At first glance, Europe looks like an amazingly good thing where travellers are concerned. It facilitates travel. Butter mountains, wine lakes and BSE crises seem a small price to pay for the Schengen Accord, by which Holland, Belgium, Luxembourg, Germany, France, Italy, Spain and Portugal have ceased to operate border controls among themselves.
This has opened up undreamt of freedoms. Just 20 years ago the Spanish border with France was manned by fascistic-looking policemen in tin helmets and sunglasses. Now it is a beautiful wide open road. Taking into account the fact that Scandinavian border police are usually on holiday, it is perfectly realistic to voyage from the southern Algarve to the northern cap of Norway without having to prove your identity to anyone.
And if the European Union one day decides to extend itself to incorporate eastern Europe, Turkey, Morocco or even Russia, so much the better.
British citizens tend not appreciate such changes as much as passport holders from other countries. But believe me, the "Schengen visa" - allowing travel in all the countries who have signed the accord - is sheer humanity. I applaud from the depths of my soul any legislation which reduces the number of man-hours spent in visa queues at embassies.
Only five or six years ago, a Chinese or African student resident in Germany would have had to wait three months for visa processing, just to enter France for a weekend break. They would have dared to cross the border without a visa at the risk of being thrown off their train. Now such students have the freedom of continental Europe.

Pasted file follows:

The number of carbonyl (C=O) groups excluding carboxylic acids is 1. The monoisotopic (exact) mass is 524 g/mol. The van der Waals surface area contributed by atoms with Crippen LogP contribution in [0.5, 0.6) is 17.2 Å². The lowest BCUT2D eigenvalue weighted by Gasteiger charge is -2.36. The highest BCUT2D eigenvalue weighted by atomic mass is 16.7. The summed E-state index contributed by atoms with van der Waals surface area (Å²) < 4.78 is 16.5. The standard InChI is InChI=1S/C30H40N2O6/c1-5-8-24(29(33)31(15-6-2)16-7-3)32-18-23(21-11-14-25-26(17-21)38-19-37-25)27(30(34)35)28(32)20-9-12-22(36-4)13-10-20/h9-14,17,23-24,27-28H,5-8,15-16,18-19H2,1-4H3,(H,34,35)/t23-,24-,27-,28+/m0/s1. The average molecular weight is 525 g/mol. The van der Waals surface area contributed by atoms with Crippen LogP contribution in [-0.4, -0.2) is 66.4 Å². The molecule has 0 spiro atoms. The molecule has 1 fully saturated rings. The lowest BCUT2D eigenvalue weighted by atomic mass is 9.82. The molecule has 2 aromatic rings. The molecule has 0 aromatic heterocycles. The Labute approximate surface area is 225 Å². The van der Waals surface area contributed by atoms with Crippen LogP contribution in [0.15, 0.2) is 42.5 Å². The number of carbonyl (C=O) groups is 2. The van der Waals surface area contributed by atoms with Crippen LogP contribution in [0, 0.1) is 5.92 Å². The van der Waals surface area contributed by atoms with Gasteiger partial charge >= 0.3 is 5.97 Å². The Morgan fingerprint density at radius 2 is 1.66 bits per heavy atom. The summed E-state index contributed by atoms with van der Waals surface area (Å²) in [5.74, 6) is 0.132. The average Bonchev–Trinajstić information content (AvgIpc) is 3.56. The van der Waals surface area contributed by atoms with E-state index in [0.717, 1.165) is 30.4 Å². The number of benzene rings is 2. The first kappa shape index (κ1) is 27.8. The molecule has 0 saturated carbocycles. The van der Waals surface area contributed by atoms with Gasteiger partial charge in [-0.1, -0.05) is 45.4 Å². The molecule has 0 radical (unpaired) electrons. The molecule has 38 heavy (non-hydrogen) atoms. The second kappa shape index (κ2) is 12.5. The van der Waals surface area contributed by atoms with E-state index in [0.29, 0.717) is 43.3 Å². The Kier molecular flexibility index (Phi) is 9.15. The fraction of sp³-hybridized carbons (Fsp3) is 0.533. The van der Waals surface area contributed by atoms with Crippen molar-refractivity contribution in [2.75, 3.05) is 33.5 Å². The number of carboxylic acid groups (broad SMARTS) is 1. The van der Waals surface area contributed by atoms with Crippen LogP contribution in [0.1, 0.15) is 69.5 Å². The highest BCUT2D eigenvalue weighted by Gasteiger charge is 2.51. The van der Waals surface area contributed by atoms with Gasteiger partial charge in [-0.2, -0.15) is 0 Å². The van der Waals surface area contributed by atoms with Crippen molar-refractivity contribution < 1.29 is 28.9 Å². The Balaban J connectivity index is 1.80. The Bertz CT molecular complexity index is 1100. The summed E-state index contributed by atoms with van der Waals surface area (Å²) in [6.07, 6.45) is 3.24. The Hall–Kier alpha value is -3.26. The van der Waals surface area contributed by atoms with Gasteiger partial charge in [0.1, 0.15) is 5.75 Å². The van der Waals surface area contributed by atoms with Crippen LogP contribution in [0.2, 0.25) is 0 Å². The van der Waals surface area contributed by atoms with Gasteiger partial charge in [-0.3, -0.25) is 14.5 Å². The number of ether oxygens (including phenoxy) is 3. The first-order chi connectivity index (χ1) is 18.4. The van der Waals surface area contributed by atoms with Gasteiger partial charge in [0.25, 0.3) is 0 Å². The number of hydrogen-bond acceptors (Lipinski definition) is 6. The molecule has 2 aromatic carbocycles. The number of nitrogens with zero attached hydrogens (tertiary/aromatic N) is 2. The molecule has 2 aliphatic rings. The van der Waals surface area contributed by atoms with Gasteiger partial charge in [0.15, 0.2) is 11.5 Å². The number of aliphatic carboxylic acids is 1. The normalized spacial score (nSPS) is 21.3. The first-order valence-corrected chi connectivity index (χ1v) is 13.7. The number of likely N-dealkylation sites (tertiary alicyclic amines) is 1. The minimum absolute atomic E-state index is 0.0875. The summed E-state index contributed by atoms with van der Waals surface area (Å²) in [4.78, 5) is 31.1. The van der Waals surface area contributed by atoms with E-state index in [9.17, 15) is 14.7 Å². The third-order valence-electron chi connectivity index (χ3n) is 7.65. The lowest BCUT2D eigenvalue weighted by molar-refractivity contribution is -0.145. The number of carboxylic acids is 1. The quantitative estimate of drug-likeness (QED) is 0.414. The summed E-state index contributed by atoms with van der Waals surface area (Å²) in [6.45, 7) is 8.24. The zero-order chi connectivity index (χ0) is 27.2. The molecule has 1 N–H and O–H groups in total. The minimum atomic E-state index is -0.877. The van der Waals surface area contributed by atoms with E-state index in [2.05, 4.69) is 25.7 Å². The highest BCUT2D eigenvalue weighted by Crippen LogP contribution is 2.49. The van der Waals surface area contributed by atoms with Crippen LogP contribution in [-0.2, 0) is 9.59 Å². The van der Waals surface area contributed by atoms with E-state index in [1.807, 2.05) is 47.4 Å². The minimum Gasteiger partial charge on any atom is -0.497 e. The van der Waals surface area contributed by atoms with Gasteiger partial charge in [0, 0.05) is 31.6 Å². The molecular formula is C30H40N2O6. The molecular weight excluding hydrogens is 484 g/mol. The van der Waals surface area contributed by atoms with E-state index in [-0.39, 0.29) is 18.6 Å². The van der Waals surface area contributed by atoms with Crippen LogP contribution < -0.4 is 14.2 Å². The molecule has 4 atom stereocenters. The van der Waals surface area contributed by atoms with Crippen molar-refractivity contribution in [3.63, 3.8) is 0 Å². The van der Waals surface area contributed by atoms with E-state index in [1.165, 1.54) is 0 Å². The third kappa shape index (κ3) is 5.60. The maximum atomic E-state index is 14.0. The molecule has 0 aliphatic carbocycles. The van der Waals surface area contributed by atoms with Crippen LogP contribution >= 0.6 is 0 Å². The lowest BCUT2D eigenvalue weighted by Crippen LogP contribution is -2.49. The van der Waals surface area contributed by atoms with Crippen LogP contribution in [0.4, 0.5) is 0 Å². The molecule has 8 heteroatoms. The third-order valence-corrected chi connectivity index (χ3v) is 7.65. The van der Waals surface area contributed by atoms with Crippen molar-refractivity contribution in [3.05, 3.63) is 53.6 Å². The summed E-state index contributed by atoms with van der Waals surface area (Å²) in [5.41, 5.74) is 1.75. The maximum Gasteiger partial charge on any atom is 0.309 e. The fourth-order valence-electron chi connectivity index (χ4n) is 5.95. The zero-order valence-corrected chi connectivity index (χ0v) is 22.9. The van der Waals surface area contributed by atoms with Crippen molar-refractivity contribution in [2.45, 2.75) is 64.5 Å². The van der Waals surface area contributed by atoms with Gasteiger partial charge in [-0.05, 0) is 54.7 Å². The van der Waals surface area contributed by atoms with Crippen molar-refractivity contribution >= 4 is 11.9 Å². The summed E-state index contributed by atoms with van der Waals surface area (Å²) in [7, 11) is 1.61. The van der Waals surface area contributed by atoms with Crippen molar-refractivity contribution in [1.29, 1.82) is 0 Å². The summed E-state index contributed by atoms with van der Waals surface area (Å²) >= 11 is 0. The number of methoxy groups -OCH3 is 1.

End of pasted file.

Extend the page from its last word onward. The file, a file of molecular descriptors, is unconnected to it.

When I say Europe, of course, I don't mean the British government, who have not signed the Schengen Accord and are proud of the fact - especially in light of the fact that France seems to regret having signed. The French are worried about Holland's liberal attitude to soft drugs; the British are worried about everything (except humanity to travellers I suppose).
The fact that people travelling through the Channel Tunnel are still obliged to carry their passports with them is especially depressing. If the tunnel isn't a sufficiently inspiring symbol of European unity, what is?
Apart from visas, other aspects of European policy pertaining to travellers include the ever-increasing levels of departure tax imposed on individual travellers, which these days can amount to as much as 30 per cent of the fares again (in the case of EasyJet's pounds 345 singles to the continent for example).
But as for the really big one - European Monetary Union - I think I'm going to have to come right out and say that if a gang of money-changing sharks on the Champs Elysees lose their jobs as a result of it I'm not going to lose any sleep at all.
And nothing would give me greater pleasure than using French or German cash-dispensing machines to withdraw the same notes that I had spent the previous week earning back in England (without commission). What's more, the Euro will replace the US dollar as the most desirable currency to have in your pocket when you are off the beaten track in Asia or Africa.
If Britain decides not to join EMU on the other hand, we face the horrible possibility of coming up against Franco-German costs of living whenever we step outside of Britain. Sterling will become one of those currencies that other Europeans snigger about. Who knows, we may even end up having to do dodgy black market deals with Germans in Trafalgar Square in order to obtain the Euros we need to go to Spain in search of illegal jobs.
No doubt there are people who lament the passing of quaint old symbols of diversity such as visas and different currencies. These are the same people who can't appreciate their paella by the Med unless they have been frisked by border police to get there. Could it be that John Redwood feels like this?
Personally I prefer my paella without any bureaucracy at all.Reuse content